Alternative, self-absorbed and disorganised: Meet the archetypal YouGov record collector



How much do market research teams really know about you?

You’re a man, early forties and you live in Glasgow. You’ve got a bit of spare cash this month, so on the way home from Sainsbury’s with a Taste The Difference curry and a four-pack of Strongbow in the back, you park your P-reg Honda Civic on a double yellow and nip into the local record store to have a quick scan of the second hand rock crates and pick up the new issue of The Wire. Pleased to have found out that there’s not only a new series of Twin Peaks on the way but they’re reissuing the original soundtrack on vinyl in early 2015, you head home, hang your denim on the door, feed the fish and settle in for a night of Great British Menu. According to polls and market research company YouGov, you are the archetypal record collector.

Having just wasted our lunch breaks fiddling around with their new profiler tool, which allows you to explore qualitative information about fans of all sorts of brands, activities and organisations, we thought we’d throw this open to the floor and see just how accurate YouGov have been at capturing the soul of this most particular of demographics.

Unsurprisingly, given the level of autonomous choice involved, record collectors typically would rather avoid instruction, relying instead on their own nous and curiosity, gleaned from working in entertainment and media industries and free-time split between hanging about on the internet and going to gigs.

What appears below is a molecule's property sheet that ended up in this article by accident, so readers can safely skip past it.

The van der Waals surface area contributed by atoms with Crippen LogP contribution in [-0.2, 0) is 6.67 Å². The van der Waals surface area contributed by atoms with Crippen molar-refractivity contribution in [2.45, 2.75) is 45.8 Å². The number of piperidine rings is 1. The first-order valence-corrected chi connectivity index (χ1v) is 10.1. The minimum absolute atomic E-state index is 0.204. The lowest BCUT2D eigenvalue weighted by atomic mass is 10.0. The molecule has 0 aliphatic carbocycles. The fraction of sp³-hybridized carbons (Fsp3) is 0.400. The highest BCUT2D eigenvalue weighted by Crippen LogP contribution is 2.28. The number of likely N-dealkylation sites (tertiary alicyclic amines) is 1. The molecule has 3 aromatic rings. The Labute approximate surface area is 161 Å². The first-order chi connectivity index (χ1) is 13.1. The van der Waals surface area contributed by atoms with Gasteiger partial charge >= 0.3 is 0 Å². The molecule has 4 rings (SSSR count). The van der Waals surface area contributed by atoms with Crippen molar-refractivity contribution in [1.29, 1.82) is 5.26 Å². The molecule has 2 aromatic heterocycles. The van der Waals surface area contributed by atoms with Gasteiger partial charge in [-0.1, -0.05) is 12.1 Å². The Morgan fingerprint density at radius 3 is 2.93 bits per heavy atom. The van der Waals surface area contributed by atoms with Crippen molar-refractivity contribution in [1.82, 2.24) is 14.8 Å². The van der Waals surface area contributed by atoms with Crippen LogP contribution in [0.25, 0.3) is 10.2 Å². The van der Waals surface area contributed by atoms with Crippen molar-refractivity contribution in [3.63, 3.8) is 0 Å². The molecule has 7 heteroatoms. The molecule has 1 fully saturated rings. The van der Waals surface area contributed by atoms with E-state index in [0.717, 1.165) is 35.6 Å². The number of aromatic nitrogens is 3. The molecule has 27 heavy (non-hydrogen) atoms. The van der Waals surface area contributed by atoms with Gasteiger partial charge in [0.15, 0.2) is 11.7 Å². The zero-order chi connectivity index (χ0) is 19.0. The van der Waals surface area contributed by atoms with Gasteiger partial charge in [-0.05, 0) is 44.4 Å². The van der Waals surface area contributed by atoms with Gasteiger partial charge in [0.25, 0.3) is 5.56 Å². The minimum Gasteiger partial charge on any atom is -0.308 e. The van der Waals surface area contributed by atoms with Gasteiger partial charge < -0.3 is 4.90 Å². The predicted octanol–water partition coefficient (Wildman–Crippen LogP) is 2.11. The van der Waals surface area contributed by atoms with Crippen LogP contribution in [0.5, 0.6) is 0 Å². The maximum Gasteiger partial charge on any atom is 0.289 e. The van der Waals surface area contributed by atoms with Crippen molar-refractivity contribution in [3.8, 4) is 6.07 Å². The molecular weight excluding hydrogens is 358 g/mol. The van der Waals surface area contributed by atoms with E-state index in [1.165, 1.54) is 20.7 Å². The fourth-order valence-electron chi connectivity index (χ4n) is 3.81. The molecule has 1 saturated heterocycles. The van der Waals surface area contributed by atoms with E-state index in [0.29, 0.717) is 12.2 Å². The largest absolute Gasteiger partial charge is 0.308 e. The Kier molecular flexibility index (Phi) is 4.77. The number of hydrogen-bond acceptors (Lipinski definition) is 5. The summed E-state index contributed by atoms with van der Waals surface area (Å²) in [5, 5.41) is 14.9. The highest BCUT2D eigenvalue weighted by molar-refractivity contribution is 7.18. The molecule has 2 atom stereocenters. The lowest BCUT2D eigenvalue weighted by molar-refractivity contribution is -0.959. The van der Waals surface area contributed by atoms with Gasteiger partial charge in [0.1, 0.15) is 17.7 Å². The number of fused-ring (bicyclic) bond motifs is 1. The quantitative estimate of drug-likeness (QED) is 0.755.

Keen to describe themselves as alternative, independent and open (and youthful, perhaps betraying the mid-life crisis age category), you won’t be surprised to hear that negative characteristics include self-absorption, as well as a tendency to be both withdrawn and gloomy. Subsequently, the record collector’s pet of choice is a fish. Many also see themselves as disorganised, although that’s probably relative.

However, given the sample size for YouGov’s poll is a measly 65 people, perhaps the most striking assumption to be made is that although the country is apparently now awash with vinyl and budding young collectors, few are willing to identify with the stuffy old record collector tag. You can explore the findings in full here.

Want to set the record straight and take part in a real survey about collecting vinyl, and be in with a chance of winning a tour of The Vinyl Factory record pressing plant? Take our Vinyl Survey now.

Photo: Music Man Murray by Jay Clendenin